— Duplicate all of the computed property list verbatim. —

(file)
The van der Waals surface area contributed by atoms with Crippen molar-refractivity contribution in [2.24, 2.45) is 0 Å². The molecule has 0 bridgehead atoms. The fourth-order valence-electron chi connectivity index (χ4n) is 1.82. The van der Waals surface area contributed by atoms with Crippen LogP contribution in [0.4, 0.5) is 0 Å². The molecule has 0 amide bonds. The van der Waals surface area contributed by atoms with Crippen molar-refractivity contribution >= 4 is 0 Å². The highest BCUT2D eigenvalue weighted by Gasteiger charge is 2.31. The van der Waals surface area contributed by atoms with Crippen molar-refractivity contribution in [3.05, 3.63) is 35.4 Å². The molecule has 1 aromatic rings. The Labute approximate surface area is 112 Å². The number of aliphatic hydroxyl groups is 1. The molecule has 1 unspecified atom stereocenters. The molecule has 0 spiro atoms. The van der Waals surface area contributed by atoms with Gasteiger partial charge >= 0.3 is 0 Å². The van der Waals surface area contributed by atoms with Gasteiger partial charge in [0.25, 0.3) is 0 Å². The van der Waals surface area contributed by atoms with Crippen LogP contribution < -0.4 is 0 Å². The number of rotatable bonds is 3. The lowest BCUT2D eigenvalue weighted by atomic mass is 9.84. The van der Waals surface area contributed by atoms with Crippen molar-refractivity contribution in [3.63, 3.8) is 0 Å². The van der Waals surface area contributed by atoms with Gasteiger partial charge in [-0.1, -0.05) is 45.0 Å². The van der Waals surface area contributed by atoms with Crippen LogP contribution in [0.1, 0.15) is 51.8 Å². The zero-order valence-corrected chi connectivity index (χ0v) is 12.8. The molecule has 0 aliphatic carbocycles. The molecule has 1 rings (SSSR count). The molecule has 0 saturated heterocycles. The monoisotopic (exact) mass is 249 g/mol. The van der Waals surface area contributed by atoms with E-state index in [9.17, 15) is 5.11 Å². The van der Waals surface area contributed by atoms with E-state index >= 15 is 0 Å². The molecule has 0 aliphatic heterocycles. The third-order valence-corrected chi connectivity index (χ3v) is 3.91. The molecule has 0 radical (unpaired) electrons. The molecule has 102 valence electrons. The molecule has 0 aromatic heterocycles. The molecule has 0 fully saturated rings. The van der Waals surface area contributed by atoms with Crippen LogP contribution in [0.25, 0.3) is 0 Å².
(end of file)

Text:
The van der Waals surface area contributed by atoms with Crippen molar-refractivity contribution in [2.24, 2.45) is 0 Å². The molecule has 0 bridgehead atoms. The fourth-order valence-electron chi connectivity index (χ4n) is 1.82. The van der Waals surface area contributed by atoms with Crippen LogP contribution in [0.4, 0.5) is 0 Å². The molecule has 0 amide bonds. The van der Waals surface area contributed by atoms with Crippen molar-refractivity contribution >= 4 is 0 Å². The highest BCUT2D eigenvalue weighted by Gasteiger charge is 2.31. The van der Waals surface area contributed by atoms with Crippen molar-refractivity contribution in [3.05, 3.63) is 35.4 Å². The molecule has 1 aromatic rings. The Labute approximate surface area is 112 Å². The number of aliphatic hydroxyl groups is 1. The molecule has 1 unspecified atom stereocenters. The molecule has 0 spiro atoms. The van der Waals surface area contributed by atoms with Gasteiger partial charge >= 0.3 is 0 Å². The van der Waals surface area contributed by atoms with Gasteiger partial charge in [0.25, 0.3) is 0 Å². The van der Waals surface area contributed by atoms with Crippen LogP contribution < -0.4 is 0 Å². The number of rotatable bonds is 3. The lowest BCUT2D eigenvalue weighted by atomic mass is 9.84. The van der Waals surface area contributed by atoms with Crippen molar-refractivity contribution in [3.63, 3.8) is 0 Å². The van der Waals surface area contributed by atoms with Gasteiger partial charge in [-0.1, -0.05) is 45.0 Å². The van der Waals surface area contributed by atoms with Crippen LogP contribution in [0.1, 0.15) is 51.8 Å². The zero-order valence-corrected chi connectivity index (χ0v) is 12.8. The molecule has 0 aliphatic carbocycles. The molecule has 1 rings (SSSR count). The molecule has 0 saturated heterocycles. The monoisotopic (exact) mass is 249 g/mol. The van der Waals surface area contributed by atoms with E-state index in [9.17, 15) is 5.11 Å². The van der Waals surface area contributed by atoms with E-state index >= 15 is 0 Å². The molecule has 0 aliphatic heterocycles. The third-order valence-corrected chi connectivity index (χ3v) is 3.91. The molecule has 0 radical (unpaired) electrons. The molecule has 102 valence electrons. The molecule has 0 aromatic heterocycles. The molecule has 0 fully saturated rings. The van der Waals surface area contributed by atoms with Crippen LogP contribution in [0.25, 0.3) is 0 Å².